Two yogis walk into a bar . . . No, it's not the beginning of a joke. It was my last Saturday night!
I'd just finished two visiting workshops in Boston, and I was ravenously hungry. I'd meant to grab a power lunch between classes, but I was enjoying questions from the students so much that time slipped away.
My friend and fantastic teacher Ame Wren invited me to join her for a post-class meal.
Nestled into velvet chairs, with ivories tickling in the background, Ame and I began a conversation about yoga, teaching, life, love, and each other. It was rewarding, inspiring, and somehow made the already yummy food taste even better.
As we spoke, I noticed two young women sitting at the table next to us. One was complaining to the other about the no-good man in her life. From what I could gather, the list of no-goodies went something like this:
"He doesn't love me. He disrespects me. He's out all night. He lies to me. I'm miserable with him . . . but I love him. What am I going to do?"
Then the other woman would say something in response, and the litany of complaints would begin all over again. This maddening audio loop went on for a good two hours.
Luckily, I was able to draw in and focus on Ame, but every time I checked back with the ladies, it was the exact same story. No resolution, just more words.
In yoga we say "repetition is magic," but we must also learn the difference between a constructive action and a destructive one lies in the type of repetition we choose.
A circular repetition means that you say you want change, yet you do the same thing over and over again, only to end up in the same place as when you began. An example of this is doing gentle yoga classes, yet expecting big gains in strength and endurance.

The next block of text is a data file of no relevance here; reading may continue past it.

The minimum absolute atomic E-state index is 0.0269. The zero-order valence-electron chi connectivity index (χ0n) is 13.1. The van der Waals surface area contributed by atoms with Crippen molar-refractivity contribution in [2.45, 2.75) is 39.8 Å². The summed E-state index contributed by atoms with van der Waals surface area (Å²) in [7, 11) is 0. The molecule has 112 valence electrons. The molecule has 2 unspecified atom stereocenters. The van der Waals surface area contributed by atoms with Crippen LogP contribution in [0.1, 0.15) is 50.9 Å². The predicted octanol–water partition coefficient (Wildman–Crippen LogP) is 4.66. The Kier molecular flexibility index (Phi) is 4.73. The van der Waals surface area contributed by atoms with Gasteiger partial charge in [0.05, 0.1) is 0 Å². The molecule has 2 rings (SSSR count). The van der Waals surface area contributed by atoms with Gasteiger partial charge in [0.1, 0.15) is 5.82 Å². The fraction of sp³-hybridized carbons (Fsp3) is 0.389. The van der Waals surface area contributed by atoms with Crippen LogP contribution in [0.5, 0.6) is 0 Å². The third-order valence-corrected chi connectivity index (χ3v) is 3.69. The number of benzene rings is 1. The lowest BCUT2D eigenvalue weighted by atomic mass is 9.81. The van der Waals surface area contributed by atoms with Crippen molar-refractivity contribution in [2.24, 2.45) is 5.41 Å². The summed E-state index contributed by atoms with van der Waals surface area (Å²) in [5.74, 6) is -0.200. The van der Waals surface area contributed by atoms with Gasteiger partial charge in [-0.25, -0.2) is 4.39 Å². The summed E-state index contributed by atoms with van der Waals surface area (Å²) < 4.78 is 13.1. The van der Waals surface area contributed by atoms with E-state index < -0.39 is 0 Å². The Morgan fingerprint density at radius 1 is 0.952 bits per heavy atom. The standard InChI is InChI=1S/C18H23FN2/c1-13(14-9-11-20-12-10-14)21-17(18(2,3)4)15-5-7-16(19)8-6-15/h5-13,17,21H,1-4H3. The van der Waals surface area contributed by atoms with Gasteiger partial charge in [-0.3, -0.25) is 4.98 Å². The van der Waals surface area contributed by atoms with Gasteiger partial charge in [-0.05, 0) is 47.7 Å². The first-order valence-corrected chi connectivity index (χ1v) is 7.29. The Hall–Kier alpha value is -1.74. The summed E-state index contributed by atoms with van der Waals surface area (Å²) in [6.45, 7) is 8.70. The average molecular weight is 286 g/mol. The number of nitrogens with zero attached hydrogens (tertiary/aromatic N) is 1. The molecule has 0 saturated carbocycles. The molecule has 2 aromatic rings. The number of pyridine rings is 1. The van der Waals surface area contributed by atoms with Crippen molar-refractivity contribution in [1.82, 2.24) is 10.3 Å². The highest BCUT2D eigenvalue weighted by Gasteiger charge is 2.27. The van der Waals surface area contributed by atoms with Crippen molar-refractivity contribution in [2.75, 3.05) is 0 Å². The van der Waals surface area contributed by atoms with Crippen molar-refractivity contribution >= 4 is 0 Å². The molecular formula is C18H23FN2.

A linear repetition means that, though you repeat certain behaviors, they are ones that move you forward toward an outcome. For example, holding your poses a little longer each week and then expecting more strength and endurance. Think of the difference in power and purpose between a bog and a river.
It gets even better when within the quest for more linear repetition in your life, you can cultivate tapas and dedicate your energy towards something that serves you to reach the goals you set for yourself. Tapas, often understood as just plain "heat," as in a vigorous asana practice, also translates as the "fires of transformation." Linear habits partnered with tapas direct our energy towards those repetitive thoughts, words and actions which light our fire, inspire us to live with passion, and keep us shining bright from the inside out.
After Ame and I left dinner, and I walked home in the brisk Boston night, I felt more invigorated and alive. I wondered, though, how the other women were feeling. If it was anything like I'd experienced after similar conversations, perhaps drained, and certainly not more vibrant.
An old yogic saying goes, "Save your breath to cool your porridge." I wished those girls had spoken about the guy for 10 minutes, and then spent the rest of their energy on enjoying the food, the night, and each other.
After all, life is to be lived, and tapas--like a great meal--is to be lit into at any possible opportunity.
Core Question: Where in your life could you move from circular to linear habits? What lights your fire? How can you bring more passion into your days?
Core Posture: A great pose for stoking the fires of transformation:
Core Plank: From Down Dog, split one leg into the air, and on the exhale, sweep the knee into your chest, and draw shoulders over wrists. As you press your hands into the earth, round your hips and back sky high to build arm and core strength. Repeat this move 3-5 times before stepping forward to your standing poses. If it's too challenging, back it off by doing Core Plank on hands and knees.